Pine tree-shaped air fresheners may become a thing of the past as researchers work on an interior car coating designed to fend off the stinky build-up of microorganisms.
Ford Motor Company
|A team of researchers is testing a coating to fend off bacteria in car interiors.|
A research team at Ford Motor and the University of Michigan is studying the use of new silver-ion additives to make the car company’s future vehicles cleaner.
What’s That Smell?
Ford Research and Innovation Center engineers and the University of Michigan’s microbial ecologist, Dr. Blaise Boles, worked together to develop interior coating formulations that could resist microbial growth. But first, they had to find what parts of a vehicle’s interior were most inviting for microorganism build-up.
After swabbing several locations, the researchers found the highest concentrations of bacteria growth on the steering wheel and the area around the cupholders.
“Our findings suggest car interiors are complex ecosystems that house trillions of diverse microorganisms interacting with each other, with humans, and with their environment,” said Boles, whose research areas of interest include “elucidating how bacteria colonize, persist on, and disperse from relevant biological surfaces.”
|The silver-ion additive is said to work 24/7 to resist the growth of microbes.|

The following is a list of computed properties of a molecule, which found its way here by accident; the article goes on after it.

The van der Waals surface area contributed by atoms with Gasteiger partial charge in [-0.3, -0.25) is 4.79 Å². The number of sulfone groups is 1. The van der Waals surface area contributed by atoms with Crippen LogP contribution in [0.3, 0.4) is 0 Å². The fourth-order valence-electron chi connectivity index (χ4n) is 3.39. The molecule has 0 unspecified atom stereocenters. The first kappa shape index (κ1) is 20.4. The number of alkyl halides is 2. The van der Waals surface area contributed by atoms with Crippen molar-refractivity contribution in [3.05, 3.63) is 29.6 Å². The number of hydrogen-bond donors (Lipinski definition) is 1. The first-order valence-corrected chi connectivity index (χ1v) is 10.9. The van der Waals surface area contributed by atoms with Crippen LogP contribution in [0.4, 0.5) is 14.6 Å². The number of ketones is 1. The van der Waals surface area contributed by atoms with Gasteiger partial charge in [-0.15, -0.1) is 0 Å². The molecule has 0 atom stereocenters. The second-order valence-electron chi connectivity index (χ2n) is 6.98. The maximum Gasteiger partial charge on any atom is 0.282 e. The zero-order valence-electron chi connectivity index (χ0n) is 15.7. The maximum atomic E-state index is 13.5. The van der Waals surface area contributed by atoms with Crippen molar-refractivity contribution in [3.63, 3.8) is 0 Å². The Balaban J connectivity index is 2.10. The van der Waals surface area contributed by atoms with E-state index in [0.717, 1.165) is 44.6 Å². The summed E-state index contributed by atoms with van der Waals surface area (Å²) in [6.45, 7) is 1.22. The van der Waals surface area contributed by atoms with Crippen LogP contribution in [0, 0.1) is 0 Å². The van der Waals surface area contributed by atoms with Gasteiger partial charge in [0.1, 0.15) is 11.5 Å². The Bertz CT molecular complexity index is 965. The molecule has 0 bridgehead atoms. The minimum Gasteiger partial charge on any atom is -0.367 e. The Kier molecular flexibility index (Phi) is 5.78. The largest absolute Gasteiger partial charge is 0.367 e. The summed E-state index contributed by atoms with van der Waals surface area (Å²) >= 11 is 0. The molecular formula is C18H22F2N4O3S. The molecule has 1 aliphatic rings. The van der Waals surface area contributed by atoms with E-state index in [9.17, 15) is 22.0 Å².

He added, “The long-term goal is to define the microbial ecology of the car interior and to optimize the design of car interiors to promote comfort and environmental sustainability.”
Starve, Sterilize, Suffocate
After testing several compounds, including ammonium salt and polyolefin wax, the researchers found that a silver-ion additive was the best at slowing or stopping microbial growth.
When infused into a coating or paint, the silver ions, which go by the trade name Agion, keep microorganisms from reproducing by “starving, sterilizing, and suffocating” them on contact.
Even after simulating years of use in the lab, Ford engineers found that the silver-ion coating lost little of its microbe-resistant powers.
The silver-ion antimicrobial technology works 24/7 to resist the growth of microbes, making products cleaner and longer-lasting, according to Agion.
Ford has started to put the Agion-infused coating on interior car parts and testing it in real-world conditions using developmental vehicles.